In New Zealand, Felicity Goodyear-Smith, M.D. was unaware of the FMSF when she published "First Do No Harm." In September 1993, when her book was still in press, she learned about the FMSF from professor Dennis Dutton, head of the NZ Skeptics. Dr. Goodyear-Smith contacted the FMSF and began to receive newsletters. In her book she had included a section about memories recalled under counseling and hypnosis. Once the book appeared, she was immediately inundated with calls and letters from affected families. She formed the group Casualties of Sexual Allegations or COSA in 1994.
Some families in Australia read a New Zealand newspaper article by Camille Guy published in October 1993. The article included interviews with some of the families who had contacted Dr. Goodyear-Smith. The Australian families quickly made contact with the FMSF and came to visit before starting their own organization. And so it has been with families in Netherlands, Sweden, Israel and other places to which the recovered-memory beliefs had spread. Families in shock from the loss of their children, in fear and shame because of the accusations, and in confusion about what had happened, came together to try to help each other and to find ways to reach their children.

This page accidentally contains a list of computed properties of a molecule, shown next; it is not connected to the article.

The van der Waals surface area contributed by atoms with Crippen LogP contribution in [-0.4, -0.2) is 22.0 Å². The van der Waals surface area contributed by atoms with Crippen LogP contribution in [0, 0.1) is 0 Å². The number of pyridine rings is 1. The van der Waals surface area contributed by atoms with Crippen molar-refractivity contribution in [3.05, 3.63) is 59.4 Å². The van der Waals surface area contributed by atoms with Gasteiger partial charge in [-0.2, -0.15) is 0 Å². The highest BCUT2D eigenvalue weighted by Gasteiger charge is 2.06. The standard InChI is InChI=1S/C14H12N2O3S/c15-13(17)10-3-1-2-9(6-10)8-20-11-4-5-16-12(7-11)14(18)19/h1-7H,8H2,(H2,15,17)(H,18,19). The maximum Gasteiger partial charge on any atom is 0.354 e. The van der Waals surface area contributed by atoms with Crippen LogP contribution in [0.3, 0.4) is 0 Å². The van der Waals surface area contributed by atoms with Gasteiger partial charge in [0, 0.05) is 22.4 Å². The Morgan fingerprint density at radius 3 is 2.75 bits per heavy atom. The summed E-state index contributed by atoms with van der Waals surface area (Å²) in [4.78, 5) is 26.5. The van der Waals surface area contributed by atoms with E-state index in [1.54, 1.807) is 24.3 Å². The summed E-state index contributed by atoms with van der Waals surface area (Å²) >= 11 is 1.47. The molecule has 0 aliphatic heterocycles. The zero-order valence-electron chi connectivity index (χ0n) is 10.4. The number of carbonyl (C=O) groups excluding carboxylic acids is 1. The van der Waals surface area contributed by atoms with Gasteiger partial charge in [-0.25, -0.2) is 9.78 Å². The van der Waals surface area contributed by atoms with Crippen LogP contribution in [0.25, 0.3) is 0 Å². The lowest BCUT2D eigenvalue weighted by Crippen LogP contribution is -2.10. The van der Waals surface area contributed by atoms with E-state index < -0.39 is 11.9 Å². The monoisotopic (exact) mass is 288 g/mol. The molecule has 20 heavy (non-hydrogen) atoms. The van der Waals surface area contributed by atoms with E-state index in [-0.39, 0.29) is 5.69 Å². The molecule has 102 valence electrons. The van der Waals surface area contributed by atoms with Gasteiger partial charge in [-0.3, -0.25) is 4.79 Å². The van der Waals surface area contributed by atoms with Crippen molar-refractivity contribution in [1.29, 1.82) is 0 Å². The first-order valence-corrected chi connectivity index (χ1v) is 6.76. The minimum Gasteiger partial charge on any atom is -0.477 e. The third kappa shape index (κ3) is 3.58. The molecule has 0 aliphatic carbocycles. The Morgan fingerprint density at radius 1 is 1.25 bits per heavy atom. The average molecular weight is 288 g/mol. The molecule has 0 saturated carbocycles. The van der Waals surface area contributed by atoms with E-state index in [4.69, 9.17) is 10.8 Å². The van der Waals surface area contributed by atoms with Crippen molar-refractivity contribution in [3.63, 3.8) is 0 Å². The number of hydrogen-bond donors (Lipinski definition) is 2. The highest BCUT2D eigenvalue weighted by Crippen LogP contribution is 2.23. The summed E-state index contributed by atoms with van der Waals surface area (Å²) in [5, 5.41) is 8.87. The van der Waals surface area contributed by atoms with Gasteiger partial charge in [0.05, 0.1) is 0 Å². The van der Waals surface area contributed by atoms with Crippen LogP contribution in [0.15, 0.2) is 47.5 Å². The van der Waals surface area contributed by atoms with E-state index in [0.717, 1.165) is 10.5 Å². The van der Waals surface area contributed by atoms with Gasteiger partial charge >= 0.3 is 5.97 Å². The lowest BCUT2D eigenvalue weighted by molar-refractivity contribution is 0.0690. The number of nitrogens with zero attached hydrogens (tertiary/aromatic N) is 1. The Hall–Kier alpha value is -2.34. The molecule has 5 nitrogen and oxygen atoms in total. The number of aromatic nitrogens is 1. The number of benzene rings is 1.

How did the name get chosen?
Because many of the accusers claimed that they were suffering from "repressed memory syndrome," and since the parents were convinced that what their children thought were memories were really incorrect beliefs, the term "false memory" seemed appropriate. The parents described their children as being totally consumed by their new beliefs.
"When the memory is distorted, or confabulated, the result can be what has been called the False Memory Syndrome; a condition in which a person’s identity and interpersonal relationships are centered around a memory of traumatic experience which is objectively false but in which the person strongly believes. Note that the syndrome is not characterized by false memories as such. We all have memories that are inaccurate. Rather, the syndrome may be diagnosed when the memory is so deeply ingrained that it orients the individual’s entire personality and lifestyle, in turn disrupting all sorts of other adaptive behaviors. The analogy to personality disorder is intentional. False memory syndrome is especially destructive because the person assiduously avoids confrontation with any evidence that might challenge the memory. Thus it takes on a life of its own, encapsulated, and resistant to correction. The person may become so focused on the memory that he or she may be effectively distracted from coping with the real problems in his or her life."